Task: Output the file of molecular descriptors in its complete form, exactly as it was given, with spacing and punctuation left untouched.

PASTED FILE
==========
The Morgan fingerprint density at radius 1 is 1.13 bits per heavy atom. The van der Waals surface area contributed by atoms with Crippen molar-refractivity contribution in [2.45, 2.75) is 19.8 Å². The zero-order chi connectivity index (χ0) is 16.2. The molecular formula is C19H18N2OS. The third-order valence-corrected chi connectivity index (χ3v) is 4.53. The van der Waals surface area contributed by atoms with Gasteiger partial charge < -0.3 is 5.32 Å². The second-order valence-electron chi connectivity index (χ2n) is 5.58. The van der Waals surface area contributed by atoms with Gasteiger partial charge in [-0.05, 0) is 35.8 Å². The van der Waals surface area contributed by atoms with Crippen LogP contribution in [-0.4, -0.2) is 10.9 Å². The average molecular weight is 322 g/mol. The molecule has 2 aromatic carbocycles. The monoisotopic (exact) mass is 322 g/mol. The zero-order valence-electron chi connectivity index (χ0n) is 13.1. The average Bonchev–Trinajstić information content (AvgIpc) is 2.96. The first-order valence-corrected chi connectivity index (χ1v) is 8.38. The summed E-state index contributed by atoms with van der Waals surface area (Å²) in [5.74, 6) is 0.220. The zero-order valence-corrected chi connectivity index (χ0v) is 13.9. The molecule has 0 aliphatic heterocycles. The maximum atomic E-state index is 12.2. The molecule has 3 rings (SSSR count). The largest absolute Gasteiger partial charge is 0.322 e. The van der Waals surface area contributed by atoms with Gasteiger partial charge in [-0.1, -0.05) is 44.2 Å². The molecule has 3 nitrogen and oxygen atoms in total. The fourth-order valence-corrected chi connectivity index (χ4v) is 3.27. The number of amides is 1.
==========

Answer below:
The Morgan fingerprint density at radius 1 is 1.13 bits per heavy atom. The van der Waals surface area contributed by atoms with Crippen molar-refractivity contribution in [2.45, 2.75) is 19.8 Å². The zero-order chi connectivity index (χ0) is 16.2. The molecular formula is C19H18N2OS. The third-order valence-corrected chi connectivity index (χ3v) is 4.53. The van der Waals surface area contributed by atoms with Gasteiger partial charge < -0.3 is 5.32 Å². The second-order valence-electron chi connectivity index (χ2n) is 5.58. The van der Waals surface area contributed by atoms with Gasteiger partial charge in [-0.05, 0) is 35.8 Å². The van der Waals surface area contributed by atoms with Crippen LogP contribution in [-0.4, -0.2) is 10.9 Å². The average molecular weight is 322 g/mol. The molecule has 2 aromatic carbocycles. The monoisotopic (exact) mass is 322 g/mol. The zero-order valence-electron chi connectivity index (χ0n) is 13.1. The average Bonchev–Trinajstić information content (AvgIpc) is 2.96. The first-order valence-corrected chi connectivity index (χ1v) is 8.38. The summed E-state index contributed by atoms with van der Waals surface area (Å²) in [5.74, 6) is 0.220. The zero-order valence-corrected chi connectivity index (χ0v) is 13.9. The molecule has 0 aliphatic heterocycles. The maximum atomic E-state index is 12.2. The molecule has 3 rings (SSSR count). The largest absolute Gasteiger partial charge is 0.322 e. The van der Waals surface area contributed by atoms with Gasteiger partial charge in [-0.1, -0.05) is 44.2 Å². The molecule has 3 nitrogen and oxygen atoms in total. The fourth-order valence-corrected chi connectivity index (χ4v) is 3.27. The number of amides is 1.